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Wrightsman’s Psychology and the Legal System, 8th Edition
WRIGHTMAN’S PSYCHOLOGY AND THE LEGAL SYSTEM shows you the critical importance of psychology‘s concepts and methods to the functioning of many aspects of today’s legal system. Featuring topics such as competence to stand trial, the insanity defense, expert forensic testimony, analysis of eye witness identification, criminal profiling, and many others, this best-selling book gives you a comprehensive overview of psychology’s contributions to the legal system, and the many roles available to trained psychologists within the system.
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This is the 8th edition of Psychology and the Legal System. Its longevity is a testament to the incisive, rigorous, and accessible presentation of the various aspects of psychology and law by Lawrence Wrightsman and his colleagues over the first five editions. Although Professor Wrightsman is no longer listed as an active author, the 6th, 7th, and 8th editions incorporate his name into the title to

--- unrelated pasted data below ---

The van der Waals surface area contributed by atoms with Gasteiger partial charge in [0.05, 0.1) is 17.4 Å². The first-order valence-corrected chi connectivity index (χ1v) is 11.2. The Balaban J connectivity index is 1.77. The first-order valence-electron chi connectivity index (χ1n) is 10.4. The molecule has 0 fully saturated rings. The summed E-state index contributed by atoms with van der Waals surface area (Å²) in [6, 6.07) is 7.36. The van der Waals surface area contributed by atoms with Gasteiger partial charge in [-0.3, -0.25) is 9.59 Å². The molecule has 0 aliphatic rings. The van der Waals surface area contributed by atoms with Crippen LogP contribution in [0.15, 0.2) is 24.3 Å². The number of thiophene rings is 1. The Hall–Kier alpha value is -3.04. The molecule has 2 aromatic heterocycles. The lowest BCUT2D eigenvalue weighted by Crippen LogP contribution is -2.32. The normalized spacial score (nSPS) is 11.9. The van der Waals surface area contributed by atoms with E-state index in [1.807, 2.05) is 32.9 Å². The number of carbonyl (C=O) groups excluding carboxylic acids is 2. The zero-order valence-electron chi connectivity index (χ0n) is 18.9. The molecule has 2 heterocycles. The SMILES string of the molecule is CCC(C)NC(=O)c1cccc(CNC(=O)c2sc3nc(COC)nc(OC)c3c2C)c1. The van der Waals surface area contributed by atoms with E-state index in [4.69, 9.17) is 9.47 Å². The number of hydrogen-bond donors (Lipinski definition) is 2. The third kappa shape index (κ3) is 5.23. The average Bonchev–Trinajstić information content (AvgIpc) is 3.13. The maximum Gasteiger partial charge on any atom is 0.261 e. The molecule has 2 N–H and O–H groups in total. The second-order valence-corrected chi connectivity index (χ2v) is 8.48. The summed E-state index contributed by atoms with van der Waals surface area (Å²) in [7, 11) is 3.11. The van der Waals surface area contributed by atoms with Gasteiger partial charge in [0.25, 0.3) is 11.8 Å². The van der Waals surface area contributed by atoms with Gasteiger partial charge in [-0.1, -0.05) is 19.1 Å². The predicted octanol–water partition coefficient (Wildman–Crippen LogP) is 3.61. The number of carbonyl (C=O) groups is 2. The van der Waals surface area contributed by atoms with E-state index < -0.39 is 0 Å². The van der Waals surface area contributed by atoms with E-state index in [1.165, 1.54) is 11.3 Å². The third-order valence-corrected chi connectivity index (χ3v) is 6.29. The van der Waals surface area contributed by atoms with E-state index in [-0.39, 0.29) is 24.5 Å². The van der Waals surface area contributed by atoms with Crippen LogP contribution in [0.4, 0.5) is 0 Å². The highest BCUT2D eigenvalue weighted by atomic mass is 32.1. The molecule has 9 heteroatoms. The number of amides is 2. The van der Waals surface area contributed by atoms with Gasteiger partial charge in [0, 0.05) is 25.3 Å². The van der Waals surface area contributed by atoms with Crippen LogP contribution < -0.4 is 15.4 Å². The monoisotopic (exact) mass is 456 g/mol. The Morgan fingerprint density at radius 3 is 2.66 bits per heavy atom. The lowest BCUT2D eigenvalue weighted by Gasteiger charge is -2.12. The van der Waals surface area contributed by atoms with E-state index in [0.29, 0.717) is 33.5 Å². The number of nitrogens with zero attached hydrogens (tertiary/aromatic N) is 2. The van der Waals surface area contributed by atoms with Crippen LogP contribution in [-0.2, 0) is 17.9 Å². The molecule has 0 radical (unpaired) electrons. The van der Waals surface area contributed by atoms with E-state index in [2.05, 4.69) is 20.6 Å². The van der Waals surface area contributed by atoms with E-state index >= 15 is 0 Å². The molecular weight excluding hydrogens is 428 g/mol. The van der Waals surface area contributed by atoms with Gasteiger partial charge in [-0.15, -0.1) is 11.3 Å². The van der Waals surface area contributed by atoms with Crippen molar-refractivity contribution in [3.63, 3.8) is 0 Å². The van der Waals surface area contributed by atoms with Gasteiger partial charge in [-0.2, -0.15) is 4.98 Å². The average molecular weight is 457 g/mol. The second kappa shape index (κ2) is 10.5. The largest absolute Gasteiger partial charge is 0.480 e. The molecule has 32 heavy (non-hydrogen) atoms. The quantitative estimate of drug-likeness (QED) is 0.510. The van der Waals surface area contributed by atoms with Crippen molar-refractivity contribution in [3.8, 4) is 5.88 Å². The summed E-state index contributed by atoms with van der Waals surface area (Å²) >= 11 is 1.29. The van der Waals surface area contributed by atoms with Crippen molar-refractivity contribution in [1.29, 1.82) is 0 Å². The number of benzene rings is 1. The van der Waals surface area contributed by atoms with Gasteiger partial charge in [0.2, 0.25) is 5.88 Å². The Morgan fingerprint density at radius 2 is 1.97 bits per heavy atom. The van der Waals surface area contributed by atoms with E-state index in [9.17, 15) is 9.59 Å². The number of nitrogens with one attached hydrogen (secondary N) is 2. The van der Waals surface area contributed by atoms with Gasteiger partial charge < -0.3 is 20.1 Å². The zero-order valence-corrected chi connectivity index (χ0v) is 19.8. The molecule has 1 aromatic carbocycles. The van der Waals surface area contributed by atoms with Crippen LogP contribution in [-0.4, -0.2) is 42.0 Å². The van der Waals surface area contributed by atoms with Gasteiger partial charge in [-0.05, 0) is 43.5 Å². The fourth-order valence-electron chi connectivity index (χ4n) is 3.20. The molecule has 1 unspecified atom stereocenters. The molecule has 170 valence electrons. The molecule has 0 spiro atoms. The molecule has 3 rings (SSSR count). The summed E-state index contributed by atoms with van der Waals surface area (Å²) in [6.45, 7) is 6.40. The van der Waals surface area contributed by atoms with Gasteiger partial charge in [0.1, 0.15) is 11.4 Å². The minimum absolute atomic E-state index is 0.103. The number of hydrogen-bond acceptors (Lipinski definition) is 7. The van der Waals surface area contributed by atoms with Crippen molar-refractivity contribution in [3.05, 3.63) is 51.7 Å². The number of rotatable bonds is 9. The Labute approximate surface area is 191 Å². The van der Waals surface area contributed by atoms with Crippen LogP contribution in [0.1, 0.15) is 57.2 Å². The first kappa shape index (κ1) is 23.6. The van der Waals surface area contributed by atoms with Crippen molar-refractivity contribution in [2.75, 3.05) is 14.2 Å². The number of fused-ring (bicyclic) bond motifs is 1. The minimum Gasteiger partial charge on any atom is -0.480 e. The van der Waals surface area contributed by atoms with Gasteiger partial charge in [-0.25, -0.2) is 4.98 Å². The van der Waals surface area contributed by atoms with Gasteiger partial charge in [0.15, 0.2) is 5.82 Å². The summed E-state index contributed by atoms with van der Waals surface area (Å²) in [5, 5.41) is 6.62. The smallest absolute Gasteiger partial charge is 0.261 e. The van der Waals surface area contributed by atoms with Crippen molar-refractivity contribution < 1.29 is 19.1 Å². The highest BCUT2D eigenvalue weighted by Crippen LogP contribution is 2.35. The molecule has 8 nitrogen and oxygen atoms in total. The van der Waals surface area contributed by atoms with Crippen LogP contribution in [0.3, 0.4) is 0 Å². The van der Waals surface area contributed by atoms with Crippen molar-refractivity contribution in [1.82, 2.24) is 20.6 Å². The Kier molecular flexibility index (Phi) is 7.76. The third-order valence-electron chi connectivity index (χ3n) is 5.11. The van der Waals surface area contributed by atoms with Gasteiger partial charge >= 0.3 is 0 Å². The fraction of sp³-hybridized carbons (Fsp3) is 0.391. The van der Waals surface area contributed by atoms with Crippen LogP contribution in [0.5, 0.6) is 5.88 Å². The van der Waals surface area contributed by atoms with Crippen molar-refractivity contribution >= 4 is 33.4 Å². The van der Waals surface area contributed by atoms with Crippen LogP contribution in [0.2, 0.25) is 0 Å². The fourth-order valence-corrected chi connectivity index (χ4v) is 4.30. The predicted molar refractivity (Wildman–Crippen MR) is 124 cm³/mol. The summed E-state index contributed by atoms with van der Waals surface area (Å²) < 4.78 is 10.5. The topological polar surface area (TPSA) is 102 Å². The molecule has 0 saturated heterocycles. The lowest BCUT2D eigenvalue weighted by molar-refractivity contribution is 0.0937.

honor his many contributions. As in the 7th edition, the sole authors are Edie Greene
and Kirk Heilbrun.
We continue to believe that the law is inherently psychological. It is made by people with varying desires and ambitions, interpreted by individuals with different (sometimes contradictory) perspectives, and experienced—either directly or indirectly— by all of us. Both psychology and the law are about motivation and behavior. Indeed, for centuries the legal system has been a powerful influence on people’s everyday activities. From the Supreme Court’s school desegregation decision of 1954 to its recent decisions concerning the constitutionality of mandatory life without parole sentences for adolescents (all described in this book), the courts have had considerable impact on individual lives.